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International Concrete Abstracts Portal

Showing 1-5 of 23 Abstracts search results

Document: 

SP157-01

Date: 

October 1, 1995

Author(s):

R. Park

Publication:

Symposium Papers

Volume:

157

Abstract:

Gives an outline of the many significant and pioneering contributions made by Emeritus Professor Tom Paulay to the understanding of the behavior of reinforced concrete and to the design of reinforced concrete structures for earthquake resistance. Particularly innovative has been his research into the design of structural walls for earthquake resistance, including the concept of the use of diagonal reinforcement in coupling beams. Other internationally recognized research described include his outstanding investigations into the mechanisms of shear resistance of reinforced concrete, aggregate interlock across cracks, behavior of beam-column joints, and the capacity design and detailing procedures for structural walls and frames.

DOI:

10.14359/1042


Document: 

SP157-10

Date: 

October 1, 1995

Author(s):

A. J. O'Leary

Publication:

Symposium Papers

Volume:

157

Abstract:

Describes design and construction aspects of precast concrete moment resisting frames for the lateral load resistance of multistory buildings. Discussion will concentrate on the particular aspects of the framing system of a 13-story building constructed in Wellington, New Zealand. The building is octagonal in plan with a perimeter lateral load-resisting frame consisting of two-story high precast reinforced concrete elements. Each element includes a column plus two levels of beam stubs. In-situ concrete midspan beam splices and grouted steel sleeve column reinforcing bar splices form the joints between individual units. The paper also briefly presents other similar precast systems used for multistory buildings. A review of laboratory testing recently completed is given which confirms the good structural performance of the framing systems described.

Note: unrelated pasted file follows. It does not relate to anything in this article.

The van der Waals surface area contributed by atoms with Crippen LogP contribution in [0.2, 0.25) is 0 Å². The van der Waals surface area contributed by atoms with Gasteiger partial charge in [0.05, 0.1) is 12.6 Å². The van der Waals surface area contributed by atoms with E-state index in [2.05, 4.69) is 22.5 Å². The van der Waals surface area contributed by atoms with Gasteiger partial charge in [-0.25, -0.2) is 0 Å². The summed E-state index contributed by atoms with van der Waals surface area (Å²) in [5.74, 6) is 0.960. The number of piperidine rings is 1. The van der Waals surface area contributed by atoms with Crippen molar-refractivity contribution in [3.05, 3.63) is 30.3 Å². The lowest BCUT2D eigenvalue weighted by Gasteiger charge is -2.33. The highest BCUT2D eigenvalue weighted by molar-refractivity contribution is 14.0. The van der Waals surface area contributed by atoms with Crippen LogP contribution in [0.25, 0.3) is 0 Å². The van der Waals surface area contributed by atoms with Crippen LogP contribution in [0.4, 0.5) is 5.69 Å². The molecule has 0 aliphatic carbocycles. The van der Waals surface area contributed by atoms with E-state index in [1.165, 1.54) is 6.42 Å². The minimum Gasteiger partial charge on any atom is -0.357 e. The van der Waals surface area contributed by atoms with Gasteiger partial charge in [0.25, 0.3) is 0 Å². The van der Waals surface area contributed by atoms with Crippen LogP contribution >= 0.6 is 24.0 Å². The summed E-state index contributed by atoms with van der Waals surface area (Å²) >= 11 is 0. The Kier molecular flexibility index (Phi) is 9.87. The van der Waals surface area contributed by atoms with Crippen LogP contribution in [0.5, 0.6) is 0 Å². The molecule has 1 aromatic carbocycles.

DOI:

10.14359/1016


Document: 

SP157-09

Date: 

October 1, 1995

Author(s):

P. E. Pinto and G. M. Calvi

Publication:

Symposium Papers

Volume:

157

Abstract:

Reviews the aspects considered to be major limitations, from a conceptual point of view if not always from a practical one, in the view of a codified approach to design and, more generally, in the ability to describe seismic response of structures. The state of progress and current research efforts on three interrelated subjects are first discussed, including capacity design criteria and procedures, definition of the state of collapse and damage of a structure, and viable techniques for a probabilistic calibration of safety factors. It should be noted that a fuller rationalization of these aspects is more acutely needed in Europe due to the larger variety of structural typologies, which calls for more refined differentiations and, in turn, for more rational and visible justifications In the second part of the paper, the specific problem of shear-bending interaction is considered; this behavior is qualitatively known, but is neither quantitatively well defined nor commonly implemented in computer programs. A simple proposal for an analytical model is presented and discussed. The results of some preliminary numerical simulations show interesting results, their main merit consisting in an indication of the relevance of the problems. Similar elements could be easily integrated into nonlinear dynamic programs and used for probabilistic calibrations. The paper is concluded by a brief presentation of a broad experimental and analytical research program just started in Europe to support the final preparation of a unified seismic code.